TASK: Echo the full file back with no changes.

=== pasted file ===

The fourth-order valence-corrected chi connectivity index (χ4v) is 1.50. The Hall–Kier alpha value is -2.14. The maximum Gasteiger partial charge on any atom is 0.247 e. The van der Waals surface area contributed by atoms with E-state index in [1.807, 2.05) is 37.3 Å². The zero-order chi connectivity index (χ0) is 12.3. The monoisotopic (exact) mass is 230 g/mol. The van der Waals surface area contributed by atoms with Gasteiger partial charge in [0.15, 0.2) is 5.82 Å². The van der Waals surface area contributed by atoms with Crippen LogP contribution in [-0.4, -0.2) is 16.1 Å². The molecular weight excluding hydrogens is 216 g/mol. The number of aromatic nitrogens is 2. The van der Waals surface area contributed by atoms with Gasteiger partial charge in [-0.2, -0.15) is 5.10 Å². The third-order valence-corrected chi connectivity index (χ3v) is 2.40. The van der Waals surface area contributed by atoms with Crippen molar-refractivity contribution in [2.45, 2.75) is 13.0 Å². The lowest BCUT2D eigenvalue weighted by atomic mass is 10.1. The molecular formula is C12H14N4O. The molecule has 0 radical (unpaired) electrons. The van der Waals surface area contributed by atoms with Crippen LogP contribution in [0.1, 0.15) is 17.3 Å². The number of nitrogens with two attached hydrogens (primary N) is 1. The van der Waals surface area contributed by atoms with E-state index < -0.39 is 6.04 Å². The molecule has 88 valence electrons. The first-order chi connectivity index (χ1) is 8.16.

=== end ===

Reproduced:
The fourth-order valence-corrected chi connectivity index (χ4v) is 1.50. The Hall–Kier alpha value is -2.14. The maximum Gasteiger partial charge on any atom is 0.247 e. The van der Waals surface area contributed by atoms with E-state index in [1.807, 2.05) is 37.3 Å². The zero-order chi connectivity index (χ0) is 12.3. The monoisotopic (exact) mass is 230 g/mol. The van der Waals surface area contributed by atoms with Gasteiger partial charge in [0.15, 0.2) is 5.82 Å². The van der Waals surface area contributed by atoms with Crippen LogP contribution in [-0.4, -0.2) is 16.1 Å². The molecular weight excluding hydrogens is 216 g/mol. The number of aromatic nitrogens is 2. The van der Waals surface area contributed by atoms with Gasteiger partial charge in [-0.2, -0.15) is 5.10 Å². The third-order valence-corrected chi connectivity index (χ3v) is 2.40. The van der Waals surface area contributed by atoms with Crippen molar-refractivity contribution in [2.45, 2.75) is 13.0 Å². The lowest BCUT2D eigenvalue weighted by atomic mass is 10.1. The molecular formula is C12H14N4O. The molecule has 0 radical (unpaired) electrons. The van der Waals surface area contributed by atoms with Crippen LogP contribution in [0.1, 0.15) is 17.3 Å². The number of nitrogens with two attached hydrogens (primary N) is 1. The van der Waals surface area contributed by atoms with E-state index < -0.39 is 6.04 Å². The molecule has 88 valence electrons. The first-order chi connectivity index (χ1) is 8.16.